Mass dampers are designed to counteract the swaying of a skyscraper as it’s buffeted by strong winds or earthquakes. But it’s incredibly rare to see one of these huge devices moving more an a few inches. Unless, of course, there’s a typhoon nearby.
As the deadly Typhoon Soudelor swept across Taiwan and eastern China last week, winds reached upwards of 130 mph, bending mailboxes and lifting 747s off the ground in Taiwan. How did Taipei 101, one of the world’s tallest buildings at 1,651 feet, deal with the force of the winds? Like most supertall skyscrapers, 101 has something called a mass damper that’s designed to counteract the lateral (sideways) force of winds. And during the worst of the storm, it broke a record for how much it swayed, as Popular Mechanics explains.
Starting at the 87th floor and ending at the 92nd, a huge steel sphere hangs suspended in an open chamber inside the building’s core. The logic of putting a 728-ton steel ball in the upper floors of a tall skyscraper isn’t immediately obvious, but most tall buildings depend on these devices. You see, when a lateral force — like wind or earthquakes — shakes the building at its foundation, the upper floors of the building feel the movement the most, swaying as much as several feet in either direction.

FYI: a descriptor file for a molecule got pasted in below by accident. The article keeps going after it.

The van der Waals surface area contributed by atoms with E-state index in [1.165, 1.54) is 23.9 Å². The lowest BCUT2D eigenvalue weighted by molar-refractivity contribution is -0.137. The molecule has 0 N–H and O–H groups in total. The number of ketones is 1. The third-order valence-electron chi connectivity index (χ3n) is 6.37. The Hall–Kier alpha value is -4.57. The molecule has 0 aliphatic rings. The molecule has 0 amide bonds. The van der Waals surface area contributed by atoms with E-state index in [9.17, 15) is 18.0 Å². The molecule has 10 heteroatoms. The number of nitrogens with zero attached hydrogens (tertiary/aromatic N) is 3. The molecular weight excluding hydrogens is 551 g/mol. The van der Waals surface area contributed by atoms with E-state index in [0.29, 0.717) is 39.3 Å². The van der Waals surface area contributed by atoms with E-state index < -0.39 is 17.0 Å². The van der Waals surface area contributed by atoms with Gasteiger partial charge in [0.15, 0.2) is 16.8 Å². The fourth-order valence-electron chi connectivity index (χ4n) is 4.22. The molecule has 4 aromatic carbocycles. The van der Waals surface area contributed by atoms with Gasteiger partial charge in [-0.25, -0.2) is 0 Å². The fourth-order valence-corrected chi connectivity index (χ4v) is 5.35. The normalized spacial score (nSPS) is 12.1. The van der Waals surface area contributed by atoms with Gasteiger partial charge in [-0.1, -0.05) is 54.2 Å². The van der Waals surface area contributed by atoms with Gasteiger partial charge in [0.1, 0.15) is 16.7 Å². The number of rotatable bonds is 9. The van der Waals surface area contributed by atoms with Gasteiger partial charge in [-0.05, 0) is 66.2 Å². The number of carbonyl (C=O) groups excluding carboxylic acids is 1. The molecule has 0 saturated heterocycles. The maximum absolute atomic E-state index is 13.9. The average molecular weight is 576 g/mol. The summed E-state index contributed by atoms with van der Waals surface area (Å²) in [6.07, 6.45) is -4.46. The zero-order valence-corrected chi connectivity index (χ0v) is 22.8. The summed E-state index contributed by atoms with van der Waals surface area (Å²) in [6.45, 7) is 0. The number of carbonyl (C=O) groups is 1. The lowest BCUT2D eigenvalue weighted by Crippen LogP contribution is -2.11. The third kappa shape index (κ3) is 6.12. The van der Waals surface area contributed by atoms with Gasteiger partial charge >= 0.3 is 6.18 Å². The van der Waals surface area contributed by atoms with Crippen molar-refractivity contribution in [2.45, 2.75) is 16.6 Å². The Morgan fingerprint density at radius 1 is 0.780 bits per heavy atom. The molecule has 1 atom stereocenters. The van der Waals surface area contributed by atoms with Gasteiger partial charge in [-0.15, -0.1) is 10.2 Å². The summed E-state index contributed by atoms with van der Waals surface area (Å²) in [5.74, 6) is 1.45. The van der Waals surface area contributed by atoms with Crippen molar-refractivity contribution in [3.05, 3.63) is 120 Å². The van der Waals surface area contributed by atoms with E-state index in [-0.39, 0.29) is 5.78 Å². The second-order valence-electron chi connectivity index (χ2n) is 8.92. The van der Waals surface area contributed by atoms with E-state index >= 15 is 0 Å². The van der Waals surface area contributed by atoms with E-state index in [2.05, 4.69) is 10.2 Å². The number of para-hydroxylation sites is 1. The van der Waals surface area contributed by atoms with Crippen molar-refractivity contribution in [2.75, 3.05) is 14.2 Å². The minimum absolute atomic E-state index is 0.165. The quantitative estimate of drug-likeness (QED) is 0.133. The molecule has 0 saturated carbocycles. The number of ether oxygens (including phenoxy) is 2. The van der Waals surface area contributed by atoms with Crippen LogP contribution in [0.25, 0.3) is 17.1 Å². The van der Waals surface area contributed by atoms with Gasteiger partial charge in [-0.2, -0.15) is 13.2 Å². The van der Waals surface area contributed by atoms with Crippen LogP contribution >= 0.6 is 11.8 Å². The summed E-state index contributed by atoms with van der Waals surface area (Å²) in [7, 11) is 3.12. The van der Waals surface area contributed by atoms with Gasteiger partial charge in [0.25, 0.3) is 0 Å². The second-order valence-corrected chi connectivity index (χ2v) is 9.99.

Mostly, that just makes people nervous — and nauseous, as The New York Times recently explained — though stronger forces can certainly become dangerous structurally, too. When those forces push a building in one direction or the other, a sensor detects the movement and the mass damper sways in the opposite direction like a pendulum. The huge weight of the sphere counteracts the forces, and keeps the upper floors in a relatively static position (check out this graphic I made explaining the idea a few years back).
Taipei 101 sits on a fault line, so it’s designed to shake a bit. Back in 2008, amazing footage of the sphere swinging to counteract the tremors. It was hard to imagine the building would ever be put through more than that — until last week. Popular Mechanics’s Eric Limer explains that just before 7AM on August 8th, the intense winds of the typhoon moved the damper more than three feet from its resting spot — setting a record for most extreme movement. Here’s the footage of the event:
It might not look as extreme as a 747 being lifted off the ground, but consider that the amount of movement you’re seeing here is directly related to the amount one of the biggest skyscrapers on Earth was swaying, 1,671 feet above the city. Thank god for structural engineers.